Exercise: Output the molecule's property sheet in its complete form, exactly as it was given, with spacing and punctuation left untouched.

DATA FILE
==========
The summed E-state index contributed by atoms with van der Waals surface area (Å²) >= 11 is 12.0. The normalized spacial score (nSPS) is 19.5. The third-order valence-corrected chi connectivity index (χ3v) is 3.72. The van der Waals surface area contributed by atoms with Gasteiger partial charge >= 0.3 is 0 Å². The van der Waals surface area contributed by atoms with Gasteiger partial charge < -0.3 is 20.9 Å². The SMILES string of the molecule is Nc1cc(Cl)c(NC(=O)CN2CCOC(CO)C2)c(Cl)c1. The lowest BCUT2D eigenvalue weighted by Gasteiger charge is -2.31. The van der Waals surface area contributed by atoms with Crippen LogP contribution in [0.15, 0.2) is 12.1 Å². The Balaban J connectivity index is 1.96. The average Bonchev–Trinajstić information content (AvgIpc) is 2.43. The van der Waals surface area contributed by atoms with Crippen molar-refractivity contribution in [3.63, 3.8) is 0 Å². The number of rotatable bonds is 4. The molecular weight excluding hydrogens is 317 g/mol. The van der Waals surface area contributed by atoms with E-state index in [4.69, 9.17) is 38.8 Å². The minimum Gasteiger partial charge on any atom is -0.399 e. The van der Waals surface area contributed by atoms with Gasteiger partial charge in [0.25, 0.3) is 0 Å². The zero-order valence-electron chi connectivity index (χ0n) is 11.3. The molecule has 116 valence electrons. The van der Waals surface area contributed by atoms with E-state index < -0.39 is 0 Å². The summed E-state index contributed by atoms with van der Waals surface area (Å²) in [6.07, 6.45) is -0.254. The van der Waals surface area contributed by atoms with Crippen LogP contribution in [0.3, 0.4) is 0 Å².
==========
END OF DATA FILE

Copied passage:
The summed E-state index contributed by atoms with van der Waals surface area (Å²) >= 11 is 12.0. The normalized spacial score (nSPS) is 19.5. The third-order valence-corrected chi connectivity index (χ3v) is 3.72. The van der Waals surface area contributed by atoms with Gasteiger partial charge >= 0.3 is 0 Å². The van der Waals surface area contributed by atoms with Gasteiger partial charge < -0.3 is 20.9 Å². The SMILES string of the molecule is Nc1cc(Cl)c(NC(=O)CN2CCOC(CO)C2)c(Cl)c1. The lowest BCUT2D eigenvalue weighted by Gasteiger charge is -2.31. The van der Waals surface area contributed by atoms with Crippen LogP contribution in [0.15, 0.2) is 12.1 Å². The Balaban J connectivity index is 1.96. The average Bonchev–Trinajstić information content (AvgIpc) is 2.43. The van der Waals surface area contributed by atoms with Crippen molar-refractivity contribution in [3.63, 3.8) is 0 Å². The number of rotatable bonds is 4. The molecular weight excluding hydrogens is 317 g/mol. The van der Waals surface area contributed by atoms with E-state index in [4.69, 9.17) is 38.8 Å². The minimum Gasteiger partial charge on any atom is -0.399 e. The van der Waals surface area contributed by atoms with Gasteiger partial charge in [0.25, 0.3) is 0 Å². The zero-order valence-electron chi connectivity index (χ0n) is 11.3. The molecule has 116 valence electrons. The van der Waals surface area contributed by atoms with E-state index < -0.39 is 0 Å². The summed E-state index contributed by atoms with van der Waals surface area (Å²) in [6.07, 6.45) is -0.254. The van der Waals surface area contributed by atoms with Crippen LogP contribution in [0.3, 0.4) is 0 Å².